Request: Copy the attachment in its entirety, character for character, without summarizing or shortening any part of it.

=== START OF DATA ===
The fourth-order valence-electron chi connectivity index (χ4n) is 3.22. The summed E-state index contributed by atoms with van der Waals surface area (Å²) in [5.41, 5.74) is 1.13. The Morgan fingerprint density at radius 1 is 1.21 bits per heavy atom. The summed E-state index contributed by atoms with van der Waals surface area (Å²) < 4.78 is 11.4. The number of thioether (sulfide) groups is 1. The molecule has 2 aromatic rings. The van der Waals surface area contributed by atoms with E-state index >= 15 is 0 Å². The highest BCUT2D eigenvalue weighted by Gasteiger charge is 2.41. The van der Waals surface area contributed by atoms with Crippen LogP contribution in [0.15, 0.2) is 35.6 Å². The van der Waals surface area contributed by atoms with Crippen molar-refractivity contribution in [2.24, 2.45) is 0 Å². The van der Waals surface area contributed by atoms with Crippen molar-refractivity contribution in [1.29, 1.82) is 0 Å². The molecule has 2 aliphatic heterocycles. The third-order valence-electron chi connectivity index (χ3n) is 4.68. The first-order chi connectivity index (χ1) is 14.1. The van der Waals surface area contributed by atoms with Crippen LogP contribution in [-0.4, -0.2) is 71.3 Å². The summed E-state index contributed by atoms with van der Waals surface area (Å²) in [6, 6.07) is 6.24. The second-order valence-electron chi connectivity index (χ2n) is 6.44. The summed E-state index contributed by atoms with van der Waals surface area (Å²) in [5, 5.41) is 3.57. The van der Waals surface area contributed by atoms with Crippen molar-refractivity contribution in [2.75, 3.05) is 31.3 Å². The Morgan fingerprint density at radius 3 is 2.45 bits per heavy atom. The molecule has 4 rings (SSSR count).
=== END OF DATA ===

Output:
The fourth-order valence-electron chi connectivity index (χ4n) is 3.22. The summed E-state index contributed by atoms with van der Waals surface area (Å²) in [5.41, 5.74) is 1.13. The Morgan fingerprint density at radius 1 is 1.21 bits per heavy atom. The summed E-state index contributed by atoms with van der Waals surface area (Å²) < 4.78 is 11.4. The number of thioether (sulfide) groups is 1. The molecule has 2 aromatic rings. The van der Waals surface area contributed by atoms with E-state index >= 15 is 0 Å². The highest BCUT2D eigenvalue weighted by Gasteiger charge is 2.41. The van der Waals surface area contributed by atoms with Crippen LogP contribution in [0.15, 0.2) is 35.6 Å². The van der Waals surface area contributed by atoms with Crippen molar-refractivity contribution in [2.24, 2.45) is 0 Å². The van der Waals surface area contributed by atoms with Crippen molar-refractivity contribution in [1.29, 1.82) is 0 Å². The molecule has 2 aliphatic heterocycles. The third-order valence-electron chi connectivity index (χ3n) is 4.68. The first-order chi connectivity index (χ1) is 14.1. The van der Waals surface area contributed by atoms with Crippen LogP contribution in [-0.4, -0.2) is 71.3 Å². The summed E-state index contributed by atoms with van der Waals surface area (Å²) in [6, 6.07) is 6.24. The second-order valence-electron chi connectivity index (χ2n) is 6.44. The summed E-state index contributed by atoms with van der Waals surface area (Å²) in [5, 5.41) is 3.57. The van der Waals surface area contributed by atoms with Crippen molar-refractivity contribution in [2.75, 3.05) is 31.3 Å². The Morgan fingerprint density at radius 3 is 2.45 bits per heavy atom. The molecule has 4 rings (SSSR count).